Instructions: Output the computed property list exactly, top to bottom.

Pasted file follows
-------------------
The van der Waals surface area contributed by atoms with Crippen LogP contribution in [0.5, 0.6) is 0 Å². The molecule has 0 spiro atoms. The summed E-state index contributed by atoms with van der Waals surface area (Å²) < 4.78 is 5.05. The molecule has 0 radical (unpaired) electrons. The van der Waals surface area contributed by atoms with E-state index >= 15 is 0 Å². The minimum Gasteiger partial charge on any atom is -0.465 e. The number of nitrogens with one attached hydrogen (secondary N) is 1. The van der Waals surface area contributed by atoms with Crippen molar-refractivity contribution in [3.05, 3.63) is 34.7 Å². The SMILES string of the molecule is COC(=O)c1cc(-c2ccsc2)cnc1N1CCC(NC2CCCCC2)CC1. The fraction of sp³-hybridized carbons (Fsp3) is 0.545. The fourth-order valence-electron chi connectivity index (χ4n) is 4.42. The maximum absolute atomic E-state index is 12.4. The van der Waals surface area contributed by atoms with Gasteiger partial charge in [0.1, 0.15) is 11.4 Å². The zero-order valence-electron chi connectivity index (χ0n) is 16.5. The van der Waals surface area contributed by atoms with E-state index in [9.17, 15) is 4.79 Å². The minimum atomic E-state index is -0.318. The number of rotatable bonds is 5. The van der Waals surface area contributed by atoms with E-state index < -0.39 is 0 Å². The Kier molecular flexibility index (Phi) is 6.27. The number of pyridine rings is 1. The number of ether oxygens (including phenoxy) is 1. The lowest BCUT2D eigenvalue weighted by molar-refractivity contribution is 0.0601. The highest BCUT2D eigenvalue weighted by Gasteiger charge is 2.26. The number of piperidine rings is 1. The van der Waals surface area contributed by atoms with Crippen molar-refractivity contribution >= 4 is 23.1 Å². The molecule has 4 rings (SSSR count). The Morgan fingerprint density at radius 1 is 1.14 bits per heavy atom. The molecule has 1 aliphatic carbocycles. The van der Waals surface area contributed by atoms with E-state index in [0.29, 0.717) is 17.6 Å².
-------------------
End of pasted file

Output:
The van der Waals surface area contributed by atoms with Crippen LogP contribution in [0.5, 0.6) is 0 Å². The molecule has 0 spiro atoms. The summed E-state index contributed by atoms with van der Waals surface area (Å²) < 4.78 is 5.05. The molecule has 0 radical (unpaired) electrons. The van der Waals surface area contributed by atoms with E-state index >= 15 is 0 Å². The minimum Gasteiger partial charge on any atom is -0.465 e. The number of nitrogens with one attached hydrogen (secondary N) is 1. The van der Waals surface area contributed by atoms with Crippen molar-refractivity contribution in [3.05, 3.63) is 34.7 Å². The SMILES string of the molecule is COC(=O)c1cc(-c2ccsc2)cnc1N1CCC(NC2CCCCC2)CC1. The fraction of sp³-hybridized carbons (Fsp3) is 0.545. The fourth-order valence-electron chi connectivity index (χ4n) is 4.42. The maximum absolute atomic E-state index is 12.4. The van der Waals surface area contributed by atoms with Gasteiger partial charge in [0.1, 0.15) is 11.4 Å². The zero-order valence-electron chi connectivity index (χ0n) is 16.5. The van der Waals surface area contributed by atoms with E-state index in [9.17, 15) is 4.79 Å². The minimum atomic E-state index is -0.318. The number of rotatable bonds is 5. The van der Waals surface area contributed by atoms with E-state index < -0.39 is 0 Å². The Kier molecular flexibility index (Phi) is 6.27. The number of pyridine rings is 1. The number of ether oxygens (including phenoxy) is 1. The lowest BCUT2D eigenvalue weighted by molar-refractivity contribution is 0.0601. The highest BCUT2D eigenvalue weighted by Gasteiger charge is 2.26. The number of piperidine rings is 1. The van der Waals surface area contributed by atoms with Crippen molar-refractivity contribution >= 4 is 23.1 Å². The molecule has 4 rings (SSSR count). The Morgan fingerprint density at radius 1 is 1.14 bits per heavy atom. The molecule has 1 aliphatic carbocycles. The van der Waals surface area contributed by atoms with E-state index in [0.29, 0.717) is 17.6 Å².